She was 17 when she left her small hometown near Jalisco, Mexico. She snuck across the border by herself and came to Painesville, where other family members already lived.
“I was desperate,” said Mrs. Velez-Montes, who came from an economically poor background. “Life in Mexico is not easy. It’s a very hard life; life is no good. There is no shower in the houses. There is no money to buy food.”
In 2004, she married Juan Manchaca, who had already been granted U.S. citizenship. After their marriage, he filed paperwork so that she could begin the citizenship process. Less than one year later, Mrs. Velez-Montes had a minor car accident.
The family says their attorney at the time directed Mrs. Velez-Montes to voluntarily deport herself to Mexico, and in the meantime, said he would file paperwork to seek permission for her to return and then apply for citizenship. The attorney, to whom the family gave thousands of dollars, disappeared without doing anything, they allege.
If that attorney would have filed the proper paperwork, Mrs. Velez-Montes would likely have been allowed to return to the United States in nine months and continue on her path to citizenship, Mr. Heller said. The other problem is that when she “self-deported,” Mrs. Velez-Montes lost the right to count the 10 years that she had lived here, which might have allowed her to qualify for temporary status.
For more than six months, a pregnant Mrs. Velez-Montes, 20, slept in a “house” that consisted of a brick wall with aluminum sheeting propped up by rocks. The family paid a coyote — someone who helps smuggle people across the border for a high price, but family members claimed this person took her money and abandoned her right where immigration officials could quickly find her.
Back to Mexico
She was held in a federal immigration jail in El Paso until three weeks before her due date, when she was deported back to Mexico. Later, mother and child used an inner tube to cross the Rio Grande and return to the United States. A waiting group of friends helped provide her transportation back to Ohio.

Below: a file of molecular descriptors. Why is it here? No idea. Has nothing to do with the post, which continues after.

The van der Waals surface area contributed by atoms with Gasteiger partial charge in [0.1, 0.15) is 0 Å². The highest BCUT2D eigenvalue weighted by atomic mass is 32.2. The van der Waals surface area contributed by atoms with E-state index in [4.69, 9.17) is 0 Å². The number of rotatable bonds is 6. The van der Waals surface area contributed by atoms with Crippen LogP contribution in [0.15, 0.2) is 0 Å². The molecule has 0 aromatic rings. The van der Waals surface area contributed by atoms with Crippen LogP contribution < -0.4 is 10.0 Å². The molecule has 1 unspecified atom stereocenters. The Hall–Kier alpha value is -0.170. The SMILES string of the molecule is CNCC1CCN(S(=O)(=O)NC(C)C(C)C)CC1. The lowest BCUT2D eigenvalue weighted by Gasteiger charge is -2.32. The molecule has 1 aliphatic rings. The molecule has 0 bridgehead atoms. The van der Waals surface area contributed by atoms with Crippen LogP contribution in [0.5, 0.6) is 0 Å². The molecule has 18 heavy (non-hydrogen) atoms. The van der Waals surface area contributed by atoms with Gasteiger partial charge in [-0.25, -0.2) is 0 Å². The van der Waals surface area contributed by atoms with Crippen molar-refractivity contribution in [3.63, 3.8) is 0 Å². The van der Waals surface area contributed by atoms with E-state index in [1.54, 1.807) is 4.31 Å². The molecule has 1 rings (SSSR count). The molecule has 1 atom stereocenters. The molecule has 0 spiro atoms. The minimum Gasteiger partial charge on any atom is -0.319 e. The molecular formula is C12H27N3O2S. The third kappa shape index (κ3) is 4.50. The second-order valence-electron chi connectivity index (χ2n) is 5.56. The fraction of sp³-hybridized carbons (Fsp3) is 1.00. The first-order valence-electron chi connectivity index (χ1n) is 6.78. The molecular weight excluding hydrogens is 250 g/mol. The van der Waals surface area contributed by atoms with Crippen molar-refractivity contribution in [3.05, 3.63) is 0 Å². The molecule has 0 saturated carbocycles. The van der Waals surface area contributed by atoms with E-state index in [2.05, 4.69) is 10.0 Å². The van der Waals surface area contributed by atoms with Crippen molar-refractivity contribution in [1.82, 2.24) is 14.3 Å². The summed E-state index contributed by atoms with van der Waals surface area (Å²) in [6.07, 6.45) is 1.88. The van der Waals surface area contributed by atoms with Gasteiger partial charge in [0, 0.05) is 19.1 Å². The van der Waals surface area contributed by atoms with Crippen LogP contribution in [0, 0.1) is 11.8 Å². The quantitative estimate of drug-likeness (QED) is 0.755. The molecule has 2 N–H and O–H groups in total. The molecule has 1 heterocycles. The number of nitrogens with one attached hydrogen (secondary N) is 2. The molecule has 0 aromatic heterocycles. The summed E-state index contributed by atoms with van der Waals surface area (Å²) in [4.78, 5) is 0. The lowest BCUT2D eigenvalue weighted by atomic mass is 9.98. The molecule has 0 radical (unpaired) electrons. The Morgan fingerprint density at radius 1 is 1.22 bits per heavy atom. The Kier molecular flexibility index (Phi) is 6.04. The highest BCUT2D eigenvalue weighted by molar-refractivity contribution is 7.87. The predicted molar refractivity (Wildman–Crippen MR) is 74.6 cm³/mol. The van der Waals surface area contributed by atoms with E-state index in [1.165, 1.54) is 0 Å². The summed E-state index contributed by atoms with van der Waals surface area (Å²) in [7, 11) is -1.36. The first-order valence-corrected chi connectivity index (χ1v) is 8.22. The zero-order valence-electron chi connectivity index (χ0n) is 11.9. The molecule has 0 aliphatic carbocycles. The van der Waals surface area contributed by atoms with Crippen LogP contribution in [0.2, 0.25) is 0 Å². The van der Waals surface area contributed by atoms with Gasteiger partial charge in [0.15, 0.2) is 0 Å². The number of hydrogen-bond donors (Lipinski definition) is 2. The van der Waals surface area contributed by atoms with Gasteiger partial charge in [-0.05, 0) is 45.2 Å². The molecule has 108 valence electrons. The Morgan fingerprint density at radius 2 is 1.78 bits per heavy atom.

“It was the only way I could do it,” Mrs. Velez-Montes said. “I didn’t trust anybody.
“It was dangerous, but I had to do it for my family. Maybe some people can’t understand that.”
After returning to Painesville, she’s lived a model life: According to her church priest, she’s been attending St. Mary’s Church since 2000 when she first arrived in the United States; all three of her children were baptized there. She does a lot of volunteer and charity work for the church and the community.
She and her husband have three children: Juan J. Machaca, 9, Isabel Velez, 7, and Christian Manchaca, 23 months. As is the custom in some parts of Mexico, the male children are given the last name of their father; the daughter receives the mother’s maiden name.
During the early morning of April 22, things changed for Mrs. Velez-Montes and her family. While driving a friend to work she was pulled over by a Lake County Sheriff’s deputy for not having her headlights on, according to police reports.
She was first detained in the Bedford Heights jail and then transferred to Tiffin in Seneca County after several Bedford Heights jail inmates and several farm worker advocates filed complaints, claiming Mrs. Velez-Montes was being verbally and physically abused by guards. Bedford Heights officials, who have a federal contract to house undocumented immigrants, did not return phone calls seeking comment. Immigration officials also refused comment.
According to Ms. Dahlberg, she became concerned after noticing Mrs. Velez-Montes has lost 40 pounds and was shedding her hair while at Bedford Heights. Ms. Dahlberg said that when she called the jail to request medical care, the jail staff became angry and repeatedly hung up on her.
After a series of other issues, Ms. Dahlberg said her organization filed a written complaint with the immigration department and the American Civil Liberties Union in Cleveland. The immigration department responded by immediately transferring Mrs. Velez-Montes to Tiffin and scheduling her deportation hearing three days later, Ms. Dahlberg said.
At that point Mrs. Velez-Montes admits she had almost lost the will to live. It was hard to find hope.
“I was tired; I didn’t want to fight anymore or cry anymore,” she admits.
Her husband, Mr. Manchaca, shared her despair: “I never thought I’d see her again — not here.
“We always train for this, but it was so frustrating because I kept thinking, “Why can’t I do anything for her?”
Husband and wife credit Ms. Dahlberg for keeping their spirits up and working tirelessly on their behalf. She kept reminding them to be strong, for their kids’ sake.
“That was the only reason I stayed strong,” Mrs. Velez-Montes said. “I had to because I wanted to be with my kids.”
The reality of her recent release is just starting to sink in.
“I don’t have the words to say how I feel — I’m here with my babies,” says Mrs. Velez-Montes as she begins to cry. “Everything is OK again. I can stay in my house, take care of my kids and family, and I don’t have to worry about anything anymore.”
Contact Federico Martinez at: firstname.lastname@example.org or 419-724-6154.